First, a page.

Has modern methods of construction been accelerated by Covid-19?

modern methods of construction, mmc

Wayne Oakes, director at multi-disciplinary engineering consultancy Dice, expects the move towards modern methods of construction to grow as the firm is tasked with delivering more modular projects

The interest in modern methods of construction (MMC), and specifically modular, has been growing, albeit slowly, since before the pandemic. However, lockdown has seen a greater emphasis placed on its utilisation as developers and housebuilders look for innovative solutions to quickly deliver much-needed housing.

As an industry, we’ve been talking about MMC for many years but it still only accounts for a fairly small percentage of total housing delivery in this county, with traditional housebuilding by far the primary build method in the UK.

However, thanks to the government’s ‘Build Build Build’ and ‘Green Industrial Revolution’ pledges, the wider industry has been forced to start thinking differently. The housebuilding sector is considering ways they can innovate, adapt, and ultimately build more homes in the face of the restrictions we all face because of the coronavirus pandemic.

The benefits of modular construction are no secret, increased safety on site and schedule certainty as well as less material waste and fewer delays. But despite many within the industry calling for greater use, modular take up has remained slow and only accounts for a very small percentage of housing delivery at the moment.


The proportion of new homes built using MMC is predicted to increase from the current 6-10% to 20% of the market share in the next years, according to the recent report from Savills. However, in order to meet not only the UK’s housing delivery target but also the aim of becoming carbon neutral by 2050 – this has to increase.

Educating the industry and breaking the stigma

The key reason, in my opinion, that the industry has been slow to accept MMC is largely down to a lack of knowledge. There is also a stigma around modular and a general reluctance to change as people are used to working in the traditional way.

There is a perception that the product has no integrity of design and is low quality, but that simply isn’t the case for modern modular homes. There is a real misunderstanding within the sector about modular and this reluctance to learn is stunting innovation and growth in the residential sector – and ultimately preventing us from building homes at the rate required to meet government targets.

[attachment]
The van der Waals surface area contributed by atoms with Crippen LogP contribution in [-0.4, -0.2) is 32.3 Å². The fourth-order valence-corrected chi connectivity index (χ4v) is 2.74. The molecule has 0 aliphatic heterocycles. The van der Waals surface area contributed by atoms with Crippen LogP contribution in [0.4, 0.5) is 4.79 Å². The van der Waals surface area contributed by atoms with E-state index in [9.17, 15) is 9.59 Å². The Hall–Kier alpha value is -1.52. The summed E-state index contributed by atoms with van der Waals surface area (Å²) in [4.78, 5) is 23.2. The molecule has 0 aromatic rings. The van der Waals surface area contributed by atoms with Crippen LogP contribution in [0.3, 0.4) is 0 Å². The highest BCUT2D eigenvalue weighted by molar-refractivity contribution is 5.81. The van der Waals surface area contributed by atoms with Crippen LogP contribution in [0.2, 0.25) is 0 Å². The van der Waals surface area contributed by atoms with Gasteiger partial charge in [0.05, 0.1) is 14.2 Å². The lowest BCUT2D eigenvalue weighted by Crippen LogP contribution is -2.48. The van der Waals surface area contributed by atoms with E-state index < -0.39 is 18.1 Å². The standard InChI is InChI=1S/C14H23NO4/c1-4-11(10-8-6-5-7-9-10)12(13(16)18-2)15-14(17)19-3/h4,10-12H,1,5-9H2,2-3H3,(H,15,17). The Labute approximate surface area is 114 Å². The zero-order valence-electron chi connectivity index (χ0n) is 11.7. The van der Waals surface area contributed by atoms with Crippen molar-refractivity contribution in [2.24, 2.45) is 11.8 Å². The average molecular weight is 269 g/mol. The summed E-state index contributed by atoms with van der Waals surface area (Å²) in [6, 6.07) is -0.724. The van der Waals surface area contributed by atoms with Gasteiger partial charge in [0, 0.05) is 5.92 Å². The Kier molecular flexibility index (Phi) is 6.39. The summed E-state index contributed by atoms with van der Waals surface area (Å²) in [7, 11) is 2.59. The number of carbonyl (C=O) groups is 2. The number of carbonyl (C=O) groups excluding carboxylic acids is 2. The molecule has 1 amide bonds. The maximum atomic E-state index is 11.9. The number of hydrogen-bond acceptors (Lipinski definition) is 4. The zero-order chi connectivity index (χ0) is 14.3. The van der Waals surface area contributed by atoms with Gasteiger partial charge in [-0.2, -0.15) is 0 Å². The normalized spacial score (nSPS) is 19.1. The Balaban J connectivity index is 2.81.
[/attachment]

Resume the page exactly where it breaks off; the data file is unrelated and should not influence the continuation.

Unlocking affordable housing

The pandemic has started to change this as developers and landowners are starting to consider how to move forwards. For instance, we have started to see local authorities look towards modular building as a way to unlock residential sites to deliver affordable housing.

A modular housing scheme that we’re currently working on is with Bassetlaw District Council. It is the first MMC project for the authority and will deliver 120 homes in Nottinghamshire.

Working closely with Faithful+Gould – the project/commercial manager and principal designer for the scheme – this project marks our tenth modular scheme. We are responsible for looking at the flood risk, drainage, transport, and structural design as well as providing specialist modern methods of construction advice.

Faithful+Gould was appointed to the scheme via direct award through Lot 1 of the Pagabo Professional Services Framework and selected a local design team of Nottingham SME’s, including Dice, to work on the project.

Andrew Prickett, director and head of residential at Faithful+Gould, said: “The modular approach will help us deliver the Radford Street development quicker, more cost-effectively, and crucially, at a consistent and high quality.

“By combining Faithful+Gould’s knowledge of the modular housing sector with our exceptional approach to delivery, we can help the Council deliver on its vision, and the UK reach its target of 300,000 new homes each year.”

An incredibly viable option for post-pandemic recovery

The scale of our work has definitely increased in the last year – from roughly 10 units on a single development to almost 700 on our most recent scheme.

Modular schemes help to deliver modern, innovative and energy-efficient housing schemes that improve neighbourhoods, support local jobs as well as the council’s ambition to increase the amount of housing. However, we need it on a wider scale to really make a dent in the 300,000 new homes target set by the government.

It’s clear that more and more decision-makers are waking up to the fact that modular housing is an incredibly viable option for post-pandemic recovery. But we still need to go further so I just hope we continue to see action rather than all the talk of pre-Covid times.




Wayne Oakes




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